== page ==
Summary of editorials from the Hebrew press
Today’s issues: A rotten apple, reality or false threats, updating Israel’s Syrian policy, unchecked media exaggeration, and Gulf States are weighing Israel options.
The Jerusalem Post discusses the shocking revelation that the principal suspect in the wave of false bomb alerts that caused the evacuation of more than 150 Jewish community centers in Western countries is an American-Israeli dual national, whose father may also have been involved, and states: “The suspect’s Jewish identity challenges the common narrative on antisemitism in America.” The author adds: “The unexpected fact that an Israeli born to American parents doesn’t fit the expected white supremacist profile shows the danger of incautiously analyzing hateful acts, especially ones that violate the Jewish tradition of looking out for the welfare of fellow Jews,” and declares: “Whether the suspect’s motivation was some twisted manifestation of self-hatred or the result of a medical condition, his hoax was hi s own deviation and cannot be used by antisemites to characterize all Jews.”
Haaretz comments on the arrest of the 19-year-old Israeli citizen on suspicion of being behind a series of fake bombs threats and other threats against Jewish institutions around the world, and is concerned that “other seemingly anti-Semitic incidents will be greeted with disbelief and even scorn.” The editor warns that the fake threats by an Israeli from Ashkelon are liable to undermine the battle against anti-Semitism, and asserts: “Though it’s vital to ground accusations in evidence and avoid relying on unreliable sources, the Jewish people and the State of Israel must continue waging this important battle.”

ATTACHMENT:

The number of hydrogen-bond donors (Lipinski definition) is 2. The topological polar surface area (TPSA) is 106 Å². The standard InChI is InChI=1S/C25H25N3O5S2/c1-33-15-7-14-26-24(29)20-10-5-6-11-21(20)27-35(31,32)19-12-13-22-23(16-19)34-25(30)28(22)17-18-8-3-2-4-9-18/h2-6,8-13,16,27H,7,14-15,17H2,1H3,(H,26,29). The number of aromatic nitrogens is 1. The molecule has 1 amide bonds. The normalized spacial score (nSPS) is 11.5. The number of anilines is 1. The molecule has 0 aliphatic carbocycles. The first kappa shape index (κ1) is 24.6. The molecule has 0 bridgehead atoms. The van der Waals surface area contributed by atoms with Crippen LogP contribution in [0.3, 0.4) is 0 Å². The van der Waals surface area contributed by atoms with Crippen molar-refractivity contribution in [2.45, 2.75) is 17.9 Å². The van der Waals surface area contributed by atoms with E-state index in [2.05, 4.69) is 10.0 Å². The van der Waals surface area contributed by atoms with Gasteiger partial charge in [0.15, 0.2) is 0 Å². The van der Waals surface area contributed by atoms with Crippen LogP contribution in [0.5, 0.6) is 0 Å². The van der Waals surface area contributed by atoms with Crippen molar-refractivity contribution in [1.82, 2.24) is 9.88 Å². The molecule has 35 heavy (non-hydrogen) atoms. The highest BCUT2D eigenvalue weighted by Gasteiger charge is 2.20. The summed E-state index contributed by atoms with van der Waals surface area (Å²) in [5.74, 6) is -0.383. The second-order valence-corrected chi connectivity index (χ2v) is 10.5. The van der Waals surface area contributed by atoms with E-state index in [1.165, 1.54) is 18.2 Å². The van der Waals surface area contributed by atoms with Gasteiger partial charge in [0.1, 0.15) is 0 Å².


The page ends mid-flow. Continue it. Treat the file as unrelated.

Yediot Aharonot comments on the evolving situation in Syria, and notes: “The situation in the northern arena requires Israel to clarify its strategic targets, while continuously and thoroughly reviewing the benefit of its moves versus the risk of unwanted escalation. The most important diplomatic and military objective is to prevent Iran from putting down roots in Syria.”
Israel Hayom comments on the fact an Israeli was arrested in connection the fake bomb alerts in Western countries, and states: “the amazing thing about the story of the new anti-Semitism in the United States is that it was exaggerated by the Israeli media and used as an indictment against U.S. President Donald Trump even before the facts were checked.”
Globes comments that fear of Iran and mistrust of President Trump have been pushing the Gulf States, organized in the Gulf Cooperation Council (GCC), closer to Israel, but warns that now that the Administration seems intent on going back to business as usual, “The resulting return to reality on the part of the Israeli political class must now include the likelihood that the GCC countries, feeling loved once again by the US will correspondingly feel less urgency in courting other countries, emphatically including Israel, which was always embraced in private and not allowed to affect voting behavior in the UN and other international fora.”
[Amos Yadlin, Boaz Bismuth and Norman Bailey wrote today’s articles in Yediot Aharonot, Israel Hayom and Globes, respectively.